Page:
Crows are fascinating birds and among the smartest animals in the world. A new study demonstrates how effectively crows can reason cause and effect.
We know that corvids are capable of using tools, recognising humans and passing knowledge on to their families — but a collaborative study between the University of Cambridge, the University of Auckland and the University of Vienna has shown us how crows are also capable of understanding cause and effect.
The study, New Caledonian crows respond to hidden causal agents, tested eight wild crows in two different scenarios. In both, the crow was placed in an environment where a stick would emerge from a wall. In the first scenario, a human would enter the enclosure at the same time the stick moved, so that the crow would associate the stick's movement with the human's presence. When the human departed, the crow would relax and go about the business of obtaining hidden food using a twig.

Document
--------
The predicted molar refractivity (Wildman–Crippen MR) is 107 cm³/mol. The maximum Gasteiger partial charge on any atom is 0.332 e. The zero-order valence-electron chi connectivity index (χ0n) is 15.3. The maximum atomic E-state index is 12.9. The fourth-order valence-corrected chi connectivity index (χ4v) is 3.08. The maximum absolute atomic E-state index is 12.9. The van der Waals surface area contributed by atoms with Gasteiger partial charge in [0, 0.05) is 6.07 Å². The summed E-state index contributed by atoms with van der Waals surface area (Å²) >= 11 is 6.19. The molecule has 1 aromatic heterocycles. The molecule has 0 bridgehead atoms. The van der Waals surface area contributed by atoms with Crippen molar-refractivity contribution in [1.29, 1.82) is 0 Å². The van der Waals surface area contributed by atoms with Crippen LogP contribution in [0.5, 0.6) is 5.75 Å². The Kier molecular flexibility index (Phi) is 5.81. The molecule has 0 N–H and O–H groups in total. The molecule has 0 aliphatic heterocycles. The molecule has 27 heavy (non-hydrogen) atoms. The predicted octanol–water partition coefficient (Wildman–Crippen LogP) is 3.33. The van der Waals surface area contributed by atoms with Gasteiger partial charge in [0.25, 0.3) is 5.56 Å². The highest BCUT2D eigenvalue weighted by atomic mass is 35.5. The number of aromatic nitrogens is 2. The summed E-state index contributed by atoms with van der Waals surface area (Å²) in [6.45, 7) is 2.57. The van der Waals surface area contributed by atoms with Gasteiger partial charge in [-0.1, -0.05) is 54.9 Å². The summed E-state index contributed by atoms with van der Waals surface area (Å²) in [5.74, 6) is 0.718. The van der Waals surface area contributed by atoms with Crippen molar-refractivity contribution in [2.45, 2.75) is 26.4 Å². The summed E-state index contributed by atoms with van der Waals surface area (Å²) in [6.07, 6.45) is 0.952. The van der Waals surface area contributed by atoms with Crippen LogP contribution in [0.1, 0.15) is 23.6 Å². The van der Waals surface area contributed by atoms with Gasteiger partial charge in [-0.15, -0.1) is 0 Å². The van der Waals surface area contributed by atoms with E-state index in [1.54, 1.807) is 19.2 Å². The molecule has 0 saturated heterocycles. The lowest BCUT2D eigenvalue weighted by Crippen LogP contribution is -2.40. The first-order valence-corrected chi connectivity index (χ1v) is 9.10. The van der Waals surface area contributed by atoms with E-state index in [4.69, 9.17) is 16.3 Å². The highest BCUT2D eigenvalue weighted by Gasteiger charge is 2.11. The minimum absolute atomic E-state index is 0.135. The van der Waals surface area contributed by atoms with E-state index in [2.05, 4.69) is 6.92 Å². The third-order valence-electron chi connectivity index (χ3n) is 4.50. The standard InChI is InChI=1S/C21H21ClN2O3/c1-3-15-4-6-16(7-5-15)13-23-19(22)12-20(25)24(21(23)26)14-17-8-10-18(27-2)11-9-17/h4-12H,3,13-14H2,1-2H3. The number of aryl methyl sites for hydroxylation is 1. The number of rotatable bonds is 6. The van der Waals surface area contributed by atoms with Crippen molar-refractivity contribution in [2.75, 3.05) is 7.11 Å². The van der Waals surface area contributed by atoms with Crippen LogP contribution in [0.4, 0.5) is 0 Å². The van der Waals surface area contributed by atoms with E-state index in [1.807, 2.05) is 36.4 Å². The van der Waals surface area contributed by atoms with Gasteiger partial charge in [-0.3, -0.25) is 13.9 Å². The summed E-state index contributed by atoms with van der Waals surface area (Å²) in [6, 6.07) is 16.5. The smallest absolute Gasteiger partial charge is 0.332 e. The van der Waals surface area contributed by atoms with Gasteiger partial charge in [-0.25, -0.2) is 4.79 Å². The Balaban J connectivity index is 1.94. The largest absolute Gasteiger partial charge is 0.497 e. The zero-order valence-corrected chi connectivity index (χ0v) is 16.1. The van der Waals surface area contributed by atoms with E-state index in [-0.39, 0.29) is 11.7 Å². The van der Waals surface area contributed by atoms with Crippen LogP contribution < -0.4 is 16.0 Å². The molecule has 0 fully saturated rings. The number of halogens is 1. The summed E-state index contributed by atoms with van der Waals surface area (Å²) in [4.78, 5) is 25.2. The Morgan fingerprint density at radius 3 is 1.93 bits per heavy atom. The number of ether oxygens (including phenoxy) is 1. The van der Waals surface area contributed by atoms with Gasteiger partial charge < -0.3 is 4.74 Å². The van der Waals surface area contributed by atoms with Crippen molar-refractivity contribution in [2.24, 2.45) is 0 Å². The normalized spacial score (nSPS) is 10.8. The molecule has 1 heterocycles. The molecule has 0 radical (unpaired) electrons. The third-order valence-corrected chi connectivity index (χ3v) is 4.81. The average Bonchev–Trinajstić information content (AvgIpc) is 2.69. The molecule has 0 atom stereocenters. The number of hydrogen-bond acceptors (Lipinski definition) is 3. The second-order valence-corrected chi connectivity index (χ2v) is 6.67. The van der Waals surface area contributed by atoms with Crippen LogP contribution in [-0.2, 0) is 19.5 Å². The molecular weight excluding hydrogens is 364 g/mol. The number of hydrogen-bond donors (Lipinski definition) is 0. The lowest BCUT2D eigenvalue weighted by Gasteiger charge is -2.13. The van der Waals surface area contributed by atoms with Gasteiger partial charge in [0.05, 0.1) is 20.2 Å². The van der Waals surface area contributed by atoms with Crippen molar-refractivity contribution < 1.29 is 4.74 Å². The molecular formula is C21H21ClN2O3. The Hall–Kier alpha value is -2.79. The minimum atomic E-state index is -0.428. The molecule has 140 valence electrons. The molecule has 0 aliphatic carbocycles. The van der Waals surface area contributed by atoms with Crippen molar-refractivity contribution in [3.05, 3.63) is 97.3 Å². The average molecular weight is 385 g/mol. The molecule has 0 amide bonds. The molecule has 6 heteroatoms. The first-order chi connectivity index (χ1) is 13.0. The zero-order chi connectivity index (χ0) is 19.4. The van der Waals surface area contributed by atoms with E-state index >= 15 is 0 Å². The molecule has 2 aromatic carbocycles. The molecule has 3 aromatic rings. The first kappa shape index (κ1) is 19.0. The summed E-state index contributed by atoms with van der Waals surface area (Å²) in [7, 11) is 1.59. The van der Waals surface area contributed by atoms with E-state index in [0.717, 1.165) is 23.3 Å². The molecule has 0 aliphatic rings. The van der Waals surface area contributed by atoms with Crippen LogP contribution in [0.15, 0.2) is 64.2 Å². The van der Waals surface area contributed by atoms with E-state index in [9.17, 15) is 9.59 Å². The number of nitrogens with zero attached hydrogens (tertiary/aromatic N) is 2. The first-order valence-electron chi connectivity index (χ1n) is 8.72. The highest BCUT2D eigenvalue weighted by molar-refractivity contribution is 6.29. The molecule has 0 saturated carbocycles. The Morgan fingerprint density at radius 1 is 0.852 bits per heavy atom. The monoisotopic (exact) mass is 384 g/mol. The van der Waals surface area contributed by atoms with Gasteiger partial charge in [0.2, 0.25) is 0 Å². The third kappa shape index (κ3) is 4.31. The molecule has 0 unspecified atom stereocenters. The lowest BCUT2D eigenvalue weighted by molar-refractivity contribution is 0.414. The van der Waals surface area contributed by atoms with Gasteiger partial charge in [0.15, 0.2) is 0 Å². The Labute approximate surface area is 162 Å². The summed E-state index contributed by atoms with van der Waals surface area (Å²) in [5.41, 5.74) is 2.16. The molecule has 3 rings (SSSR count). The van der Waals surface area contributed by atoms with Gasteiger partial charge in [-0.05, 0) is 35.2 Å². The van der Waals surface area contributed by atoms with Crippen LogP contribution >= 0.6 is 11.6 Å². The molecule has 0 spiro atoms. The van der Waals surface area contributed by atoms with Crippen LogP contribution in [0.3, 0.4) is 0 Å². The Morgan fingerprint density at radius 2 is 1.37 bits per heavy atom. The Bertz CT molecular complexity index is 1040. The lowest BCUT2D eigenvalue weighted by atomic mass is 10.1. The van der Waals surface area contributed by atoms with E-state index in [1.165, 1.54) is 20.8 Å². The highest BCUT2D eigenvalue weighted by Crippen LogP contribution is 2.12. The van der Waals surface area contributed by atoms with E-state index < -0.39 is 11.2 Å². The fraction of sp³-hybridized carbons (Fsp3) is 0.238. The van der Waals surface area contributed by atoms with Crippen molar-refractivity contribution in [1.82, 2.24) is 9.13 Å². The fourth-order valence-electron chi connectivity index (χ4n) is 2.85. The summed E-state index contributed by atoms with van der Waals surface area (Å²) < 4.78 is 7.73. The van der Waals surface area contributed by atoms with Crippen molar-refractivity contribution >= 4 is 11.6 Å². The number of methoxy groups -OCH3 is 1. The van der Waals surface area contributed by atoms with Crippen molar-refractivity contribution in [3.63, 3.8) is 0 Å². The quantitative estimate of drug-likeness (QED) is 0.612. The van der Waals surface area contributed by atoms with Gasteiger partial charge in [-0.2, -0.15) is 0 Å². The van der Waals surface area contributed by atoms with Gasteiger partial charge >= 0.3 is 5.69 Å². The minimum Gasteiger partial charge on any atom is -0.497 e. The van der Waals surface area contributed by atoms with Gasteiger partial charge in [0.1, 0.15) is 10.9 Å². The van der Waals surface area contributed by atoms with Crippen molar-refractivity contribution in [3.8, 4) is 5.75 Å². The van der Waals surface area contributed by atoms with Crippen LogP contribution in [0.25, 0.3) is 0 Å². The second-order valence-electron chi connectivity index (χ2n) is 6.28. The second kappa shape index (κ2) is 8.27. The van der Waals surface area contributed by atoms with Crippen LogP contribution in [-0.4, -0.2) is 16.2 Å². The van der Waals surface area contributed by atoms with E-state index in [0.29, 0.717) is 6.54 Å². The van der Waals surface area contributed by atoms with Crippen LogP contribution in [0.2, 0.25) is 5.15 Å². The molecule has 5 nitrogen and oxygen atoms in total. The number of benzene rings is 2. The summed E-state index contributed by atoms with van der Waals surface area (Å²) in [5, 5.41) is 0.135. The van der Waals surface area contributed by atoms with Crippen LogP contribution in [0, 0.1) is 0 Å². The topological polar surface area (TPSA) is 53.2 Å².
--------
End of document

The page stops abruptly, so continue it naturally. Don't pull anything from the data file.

In the second scenario, the stick would move out of the wall without a human presence in the enclosure. With no third party with which the crow could associate the stick's movement, the crow was much more nervous and wary, taking its time to extract the food, just in case the stick moved again.
The study is explained in more detail here:
Not convinced? Take a look at the David Attenborough video below, where a crow drops a nut into traffic and onto a pedestrian crossing so a car can drive over it, then waits for the lights to change before swooping in to safely grab its prize.
Bonus fun fact: in February 1533, the parliament of Henry VIII passed an act allowing the destruction of choughs, rooks and crows. Previously, the birds had been protected under the law because of the "janitorial services they performed on city streets".